The government sector is massively investing in technologies like cloud and artificial intelligence, but the question lies, is that the best way to innovate.
Fremont, CA : With these massive efforts comes a gigantic contract, many digitization efforts have been lackluster because of the way procurements are structured. Extensive multibillion-dollar agreements to be done with the same vendor for years means that the government has showcased all their vulnerabilities in one basket, which has resulted in the emergence of issues like integrating and implementing these “innovative” procurements. Doors to legal disputes are opened by these contracts, within other bottlenecks to implementation, which is illustrated best in a legal battle over the Defense Departments Joint Enterprise Defense Infrastructure contract.
Big contracts are not recommended for the government for success, and the agencies must invest millions of dollars with the lack of an ability to test the vendor and the technology both. The multiyear contracts allow few options for agile pivoting, for instance, when things don’t work out, and the mission has to change its directions. Smaller acquisitions are more flexible and agile; they also enable increased competition, which leads to better solutions, which has more impact on government agencies. Additionally, when the contracts are narrow at a smaller scale, it eradicates the risk of a protesting vendor, which stops the entire project and pulls you out into the court. Therefore planning a lower acquisition can save the protest headache, which will suck the time and money away from the mission into a wearying process with a side effect of unpleasant headlines.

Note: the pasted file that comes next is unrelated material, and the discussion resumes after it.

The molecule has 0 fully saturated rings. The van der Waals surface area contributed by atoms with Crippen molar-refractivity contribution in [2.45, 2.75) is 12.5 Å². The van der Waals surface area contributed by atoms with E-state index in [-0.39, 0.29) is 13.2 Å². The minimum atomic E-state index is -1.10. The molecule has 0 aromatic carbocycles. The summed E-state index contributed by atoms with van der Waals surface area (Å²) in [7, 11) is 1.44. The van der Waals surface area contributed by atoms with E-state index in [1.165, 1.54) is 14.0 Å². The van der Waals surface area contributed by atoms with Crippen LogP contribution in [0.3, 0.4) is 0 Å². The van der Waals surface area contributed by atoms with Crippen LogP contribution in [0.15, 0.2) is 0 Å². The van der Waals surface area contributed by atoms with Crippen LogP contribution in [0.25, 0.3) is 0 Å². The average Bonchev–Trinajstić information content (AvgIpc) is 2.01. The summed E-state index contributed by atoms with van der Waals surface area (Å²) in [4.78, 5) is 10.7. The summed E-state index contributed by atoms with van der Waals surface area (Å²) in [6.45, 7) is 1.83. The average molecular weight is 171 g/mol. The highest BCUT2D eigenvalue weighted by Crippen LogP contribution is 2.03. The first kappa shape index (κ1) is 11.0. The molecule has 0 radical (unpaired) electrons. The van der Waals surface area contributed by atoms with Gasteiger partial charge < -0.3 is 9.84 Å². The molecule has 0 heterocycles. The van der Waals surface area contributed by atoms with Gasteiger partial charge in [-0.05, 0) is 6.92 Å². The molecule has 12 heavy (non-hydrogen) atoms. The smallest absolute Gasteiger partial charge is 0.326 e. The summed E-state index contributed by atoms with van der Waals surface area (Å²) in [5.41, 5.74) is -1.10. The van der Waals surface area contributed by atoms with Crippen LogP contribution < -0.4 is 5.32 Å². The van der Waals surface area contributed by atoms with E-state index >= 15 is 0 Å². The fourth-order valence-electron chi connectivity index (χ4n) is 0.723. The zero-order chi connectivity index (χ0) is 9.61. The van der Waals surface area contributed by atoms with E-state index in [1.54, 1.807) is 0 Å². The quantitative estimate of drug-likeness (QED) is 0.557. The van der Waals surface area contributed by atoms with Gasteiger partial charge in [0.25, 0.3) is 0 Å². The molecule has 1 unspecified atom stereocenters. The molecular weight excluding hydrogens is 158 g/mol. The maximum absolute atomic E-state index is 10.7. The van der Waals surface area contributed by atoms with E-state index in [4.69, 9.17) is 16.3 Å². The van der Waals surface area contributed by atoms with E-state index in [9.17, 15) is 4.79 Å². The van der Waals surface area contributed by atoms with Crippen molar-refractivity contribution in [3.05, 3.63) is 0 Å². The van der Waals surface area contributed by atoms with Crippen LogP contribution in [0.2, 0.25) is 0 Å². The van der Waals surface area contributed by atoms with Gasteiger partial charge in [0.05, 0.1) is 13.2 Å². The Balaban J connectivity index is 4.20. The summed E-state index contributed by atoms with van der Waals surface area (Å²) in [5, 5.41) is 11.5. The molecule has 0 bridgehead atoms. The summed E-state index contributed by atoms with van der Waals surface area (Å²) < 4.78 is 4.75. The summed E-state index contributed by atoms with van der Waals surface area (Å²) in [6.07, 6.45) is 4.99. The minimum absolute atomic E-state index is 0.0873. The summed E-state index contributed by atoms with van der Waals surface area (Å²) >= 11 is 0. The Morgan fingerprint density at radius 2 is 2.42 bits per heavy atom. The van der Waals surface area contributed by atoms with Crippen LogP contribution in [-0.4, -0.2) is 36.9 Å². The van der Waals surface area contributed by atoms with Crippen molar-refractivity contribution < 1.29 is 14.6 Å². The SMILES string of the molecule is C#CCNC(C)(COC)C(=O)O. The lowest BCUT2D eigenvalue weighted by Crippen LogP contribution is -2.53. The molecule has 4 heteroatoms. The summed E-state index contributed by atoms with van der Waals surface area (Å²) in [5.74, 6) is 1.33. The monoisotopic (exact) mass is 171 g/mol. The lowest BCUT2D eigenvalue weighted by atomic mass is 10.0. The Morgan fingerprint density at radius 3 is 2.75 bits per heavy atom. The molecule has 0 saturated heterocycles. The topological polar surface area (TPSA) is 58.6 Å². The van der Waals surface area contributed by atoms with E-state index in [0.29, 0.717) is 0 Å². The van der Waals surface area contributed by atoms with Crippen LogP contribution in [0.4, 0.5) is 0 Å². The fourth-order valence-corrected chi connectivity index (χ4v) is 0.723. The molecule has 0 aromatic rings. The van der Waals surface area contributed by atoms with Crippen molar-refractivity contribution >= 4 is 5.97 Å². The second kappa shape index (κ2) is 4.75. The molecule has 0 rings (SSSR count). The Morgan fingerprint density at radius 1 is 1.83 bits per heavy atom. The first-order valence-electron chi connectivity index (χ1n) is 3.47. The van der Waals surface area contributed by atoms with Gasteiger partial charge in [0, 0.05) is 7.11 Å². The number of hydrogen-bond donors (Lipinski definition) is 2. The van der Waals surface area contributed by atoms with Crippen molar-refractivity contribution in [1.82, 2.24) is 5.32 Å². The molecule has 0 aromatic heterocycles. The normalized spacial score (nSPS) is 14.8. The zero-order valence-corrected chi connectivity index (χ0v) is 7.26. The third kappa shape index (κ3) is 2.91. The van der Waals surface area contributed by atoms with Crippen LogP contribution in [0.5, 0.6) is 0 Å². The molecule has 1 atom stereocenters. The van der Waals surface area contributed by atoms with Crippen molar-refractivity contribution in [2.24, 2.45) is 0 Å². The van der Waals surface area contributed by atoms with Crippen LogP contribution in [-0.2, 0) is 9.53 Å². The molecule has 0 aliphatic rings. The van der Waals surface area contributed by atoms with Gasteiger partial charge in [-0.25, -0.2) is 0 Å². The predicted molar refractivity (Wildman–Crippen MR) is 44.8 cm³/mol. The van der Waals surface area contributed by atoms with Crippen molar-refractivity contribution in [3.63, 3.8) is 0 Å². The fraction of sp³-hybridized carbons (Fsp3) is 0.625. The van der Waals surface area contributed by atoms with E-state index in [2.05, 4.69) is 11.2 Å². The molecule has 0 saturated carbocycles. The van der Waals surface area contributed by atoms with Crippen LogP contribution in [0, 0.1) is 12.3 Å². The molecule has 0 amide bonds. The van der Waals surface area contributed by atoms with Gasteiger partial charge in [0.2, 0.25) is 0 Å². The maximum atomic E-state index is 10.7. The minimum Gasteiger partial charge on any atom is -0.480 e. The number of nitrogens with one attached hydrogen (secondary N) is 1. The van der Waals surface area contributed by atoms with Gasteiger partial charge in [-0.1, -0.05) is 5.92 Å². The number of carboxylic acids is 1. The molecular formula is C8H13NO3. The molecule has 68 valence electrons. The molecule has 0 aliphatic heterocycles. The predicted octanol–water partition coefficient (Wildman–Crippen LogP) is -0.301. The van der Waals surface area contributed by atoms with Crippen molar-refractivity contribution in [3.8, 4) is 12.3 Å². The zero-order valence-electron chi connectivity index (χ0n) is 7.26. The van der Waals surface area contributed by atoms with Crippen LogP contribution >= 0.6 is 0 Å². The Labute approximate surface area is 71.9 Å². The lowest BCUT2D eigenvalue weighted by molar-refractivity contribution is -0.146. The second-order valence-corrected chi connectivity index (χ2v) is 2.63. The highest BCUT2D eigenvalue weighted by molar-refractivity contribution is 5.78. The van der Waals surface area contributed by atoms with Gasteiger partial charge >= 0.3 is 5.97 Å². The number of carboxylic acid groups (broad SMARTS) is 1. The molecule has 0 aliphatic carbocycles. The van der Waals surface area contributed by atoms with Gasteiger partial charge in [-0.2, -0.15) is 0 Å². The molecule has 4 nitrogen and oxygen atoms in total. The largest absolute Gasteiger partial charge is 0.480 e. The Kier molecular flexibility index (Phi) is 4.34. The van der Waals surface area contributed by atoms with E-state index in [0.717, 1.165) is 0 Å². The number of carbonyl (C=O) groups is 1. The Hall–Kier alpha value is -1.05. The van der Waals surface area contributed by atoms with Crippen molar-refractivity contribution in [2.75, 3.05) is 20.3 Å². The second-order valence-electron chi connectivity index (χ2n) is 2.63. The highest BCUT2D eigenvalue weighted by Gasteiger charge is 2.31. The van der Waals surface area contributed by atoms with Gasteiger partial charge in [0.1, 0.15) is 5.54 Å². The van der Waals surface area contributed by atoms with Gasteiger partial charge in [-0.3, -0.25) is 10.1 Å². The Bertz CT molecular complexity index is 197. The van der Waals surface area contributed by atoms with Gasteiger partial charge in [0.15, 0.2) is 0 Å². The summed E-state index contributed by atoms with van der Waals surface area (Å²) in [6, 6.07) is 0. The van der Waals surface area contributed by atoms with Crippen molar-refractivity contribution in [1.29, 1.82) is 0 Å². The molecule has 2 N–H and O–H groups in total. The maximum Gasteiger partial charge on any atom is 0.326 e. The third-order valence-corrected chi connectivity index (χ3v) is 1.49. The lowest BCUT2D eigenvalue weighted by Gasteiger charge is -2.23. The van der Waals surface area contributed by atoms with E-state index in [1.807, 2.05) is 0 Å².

The incorporation of new technologies and processes require iterating, testing, and taking small steps to construct bigger-scale advancements. In place of making a massive investment and putting pressure on acquisitions to get it right on the very first attempt, small-scale contracts provide room for testing, failure, and growth. Furthermore, a small scale contract can validate a technology, and it works, then it is excellent, and if it doesn’t, then try again quickly with a different solution, and there is no need to testify in front of the congress.
Innovation and digitalization do not have to mean vast implementations of the new technology, having big thinking, but acting small is the foundation the saves money and time, as well as provides better outcomes.
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